is the acquisition and installation cost of the m sub-
to evaluate the system availability (Elegbede and
                                                                       systems, and the.qffiffiffiffi is composed of ki compo-
                                                                                         ith one
Adjallah, 2003). The asymptotic availability and
cost are defined as
                                                                       nents. C A;j ¼ c i
                                                                                             kij is the cost incurred from
               Ym                    ki !                            component j in subsystem i and ci (in $/ yearÞ is
AS ðk; l; kÞ ¼       1À                     and      ð2Þ               a proportionality constant equal for all components
                             k i þ li                                  in the ith subsystem.
C S ðk; l; kÞ ¼
                                p           q
                        k i ðai ki i þ bi li i Þ;            ð3Þ                    XX
                                                                                    m ki
                                                                       ðcÞ C R ¼                     C iR;j                    ð8Þ
                                                                                     i¼1       j¼1
where ai, bi and qi are positive real numbers, while pi
is negative, i = 1, 2, . . . , m. Eq. (2) assumes that re-             is the mean repair cost for all components of the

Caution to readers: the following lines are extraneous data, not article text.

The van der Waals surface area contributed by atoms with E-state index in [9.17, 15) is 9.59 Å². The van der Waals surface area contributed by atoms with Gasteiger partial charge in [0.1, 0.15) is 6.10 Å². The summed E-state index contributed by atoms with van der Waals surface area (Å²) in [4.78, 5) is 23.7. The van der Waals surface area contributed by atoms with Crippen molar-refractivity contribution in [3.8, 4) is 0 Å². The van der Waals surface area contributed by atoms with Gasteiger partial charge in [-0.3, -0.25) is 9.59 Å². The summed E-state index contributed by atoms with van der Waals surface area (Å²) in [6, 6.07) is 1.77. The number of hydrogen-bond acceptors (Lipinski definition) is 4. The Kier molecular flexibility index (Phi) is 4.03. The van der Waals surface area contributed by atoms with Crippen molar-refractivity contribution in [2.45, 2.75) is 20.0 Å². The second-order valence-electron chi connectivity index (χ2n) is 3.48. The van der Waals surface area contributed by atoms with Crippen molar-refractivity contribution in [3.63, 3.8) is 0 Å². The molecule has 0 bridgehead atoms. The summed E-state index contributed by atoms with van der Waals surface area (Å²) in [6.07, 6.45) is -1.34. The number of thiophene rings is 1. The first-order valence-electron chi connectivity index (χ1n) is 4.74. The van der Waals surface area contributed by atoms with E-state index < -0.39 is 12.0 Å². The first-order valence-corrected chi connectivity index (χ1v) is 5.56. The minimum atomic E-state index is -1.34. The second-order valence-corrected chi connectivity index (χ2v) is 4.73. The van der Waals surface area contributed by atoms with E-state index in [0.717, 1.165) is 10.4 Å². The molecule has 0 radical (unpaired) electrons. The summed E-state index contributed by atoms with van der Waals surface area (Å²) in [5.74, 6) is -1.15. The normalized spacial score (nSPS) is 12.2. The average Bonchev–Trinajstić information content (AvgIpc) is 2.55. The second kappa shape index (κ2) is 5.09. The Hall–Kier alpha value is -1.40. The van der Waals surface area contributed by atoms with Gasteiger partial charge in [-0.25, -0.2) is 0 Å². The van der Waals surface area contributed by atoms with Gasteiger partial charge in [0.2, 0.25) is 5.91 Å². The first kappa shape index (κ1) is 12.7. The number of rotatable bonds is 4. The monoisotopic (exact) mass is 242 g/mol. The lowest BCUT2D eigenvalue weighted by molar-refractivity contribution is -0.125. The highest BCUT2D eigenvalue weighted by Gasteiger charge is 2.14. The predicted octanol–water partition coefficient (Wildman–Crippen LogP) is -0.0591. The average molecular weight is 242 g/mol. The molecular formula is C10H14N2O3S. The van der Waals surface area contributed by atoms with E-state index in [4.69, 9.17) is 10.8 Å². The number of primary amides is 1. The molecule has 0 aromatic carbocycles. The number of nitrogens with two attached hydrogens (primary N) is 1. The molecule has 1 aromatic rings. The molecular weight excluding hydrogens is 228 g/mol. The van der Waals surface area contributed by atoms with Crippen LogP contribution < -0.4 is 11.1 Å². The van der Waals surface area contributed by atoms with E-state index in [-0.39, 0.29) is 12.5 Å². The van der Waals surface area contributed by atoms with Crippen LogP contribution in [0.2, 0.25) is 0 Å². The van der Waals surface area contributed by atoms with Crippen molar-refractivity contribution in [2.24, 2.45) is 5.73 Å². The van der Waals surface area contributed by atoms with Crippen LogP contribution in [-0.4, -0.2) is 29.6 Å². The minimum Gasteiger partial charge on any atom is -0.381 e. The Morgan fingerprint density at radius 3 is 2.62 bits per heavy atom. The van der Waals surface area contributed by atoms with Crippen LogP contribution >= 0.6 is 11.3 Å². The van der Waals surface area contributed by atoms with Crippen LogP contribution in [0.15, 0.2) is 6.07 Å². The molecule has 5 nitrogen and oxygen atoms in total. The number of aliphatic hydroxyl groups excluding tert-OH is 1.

pair rates are independent of total repair activity le-                whole system. C iR;j is the mean value of repair cost
vel, i.e. the availability of the other components.                    for component j in the subsystem i, and it is defined by
The cost function, Eq. (3), from Elegbede and                                              !
                                                                         i             1
Adjallah (2003) is also used to this study.                                      i
                                                                       C R;j ¼ N R;j Á       Á C iR;j ;                    ð9Þ
(2) Case II
    The system configuration of the Case II problem                     where C iR;j ¼ bi =lij is the yearly repair cost for com-
is the same as Case I, i.e. the parallel–series system,                ponent j in subsystem i. bi is (in $/year2) a propor-
and each component in the subsystem is identical.                      tionality constant equal for all components in the